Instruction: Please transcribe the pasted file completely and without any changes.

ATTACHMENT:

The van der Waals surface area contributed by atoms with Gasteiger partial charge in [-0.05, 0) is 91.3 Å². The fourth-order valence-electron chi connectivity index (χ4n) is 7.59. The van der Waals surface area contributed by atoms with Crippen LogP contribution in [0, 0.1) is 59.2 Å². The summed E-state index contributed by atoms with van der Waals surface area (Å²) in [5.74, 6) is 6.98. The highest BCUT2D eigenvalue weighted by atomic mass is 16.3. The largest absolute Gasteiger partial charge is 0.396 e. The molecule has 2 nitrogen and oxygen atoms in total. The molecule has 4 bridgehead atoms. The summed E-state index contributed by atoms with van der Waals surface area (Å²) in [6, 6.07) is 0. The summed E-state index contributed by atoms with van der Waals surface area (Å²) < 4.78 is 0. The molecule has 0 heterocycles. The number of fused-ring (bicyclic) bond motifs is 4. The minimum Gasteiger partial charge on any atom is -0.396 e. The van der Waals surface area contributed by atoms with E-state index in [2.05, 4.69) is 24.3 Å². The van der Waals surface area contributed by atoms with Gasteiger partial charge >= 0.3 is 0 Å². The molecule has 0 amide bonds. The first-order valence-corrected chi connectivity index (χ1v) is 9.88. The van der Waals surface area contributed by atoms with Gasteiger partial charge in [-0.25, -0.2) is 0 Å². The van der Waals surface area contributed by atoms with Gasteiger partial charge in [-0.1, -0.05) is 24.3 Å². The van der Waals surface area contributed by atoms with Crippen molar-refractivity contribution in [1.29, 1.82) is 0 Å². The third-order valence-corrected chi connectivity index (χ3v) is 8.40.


The van der Waals surface area contributed by atoms with Gasteiger partial charge in [-0.05, 0) is 91.3 Å². The fourth-order valence-electron chi connectivity index (χ4n) is 7.59. The van der Waals surface area contributed by atoms with Crippen LogP contribution in [0, 0.1) is 59.2 Å². The summed E-state index contributed by atoms with van der Waals surface area (Å²) in [5.74, 6) is 6.98. The highest BCUT2D eigenvalue weighted by atomic mass is 16.3. The largest absolute Gasteiger partial charge is 0.396 e. The molecule has 2 nitrogen and oxygen atoms in total. The molecule has 4 bridgehead atoms. The summed E-state index contributed by atoms with van der Waals surface area (Å²) in [6, 6.07) is 0. The summed E-state index contributed by atoms with van der Waals surface area (Å²) < 4.78 is 0. The molecule has 0 heterocycles. The number of fused-ring (bicyclic) bond motifs is 4. The minimum Gasteiger partial charge on any atom is -0.396 e. The van der Waals surface area contributed by atoms with E-state index in [2.05, 4.69) is 24.3 Å². The van der Waals surface area contributed by atoms with Gasteiger partial charge >= 0.3 is 0 Å². The molecule has 0 amide bonds. The first-order valence-corrected chi connectivity index (χ1v) is 9.88. The van der Waals surface area contributed by atoms with Gasteiger partial charge in [-0.25, -0.2) is 0 Å². The van der Waals surface area contributed by atoms with Gasteiger partial charge in [-0.1, -0.05) is 24.3 Å². The van der Waals surface area contributed by atoms with Crippen molar-refractivity contribution in [1.29, 1.82) is 0 Å². The third-order valence-corrected chi connectivity index (χ3v) is 8.40.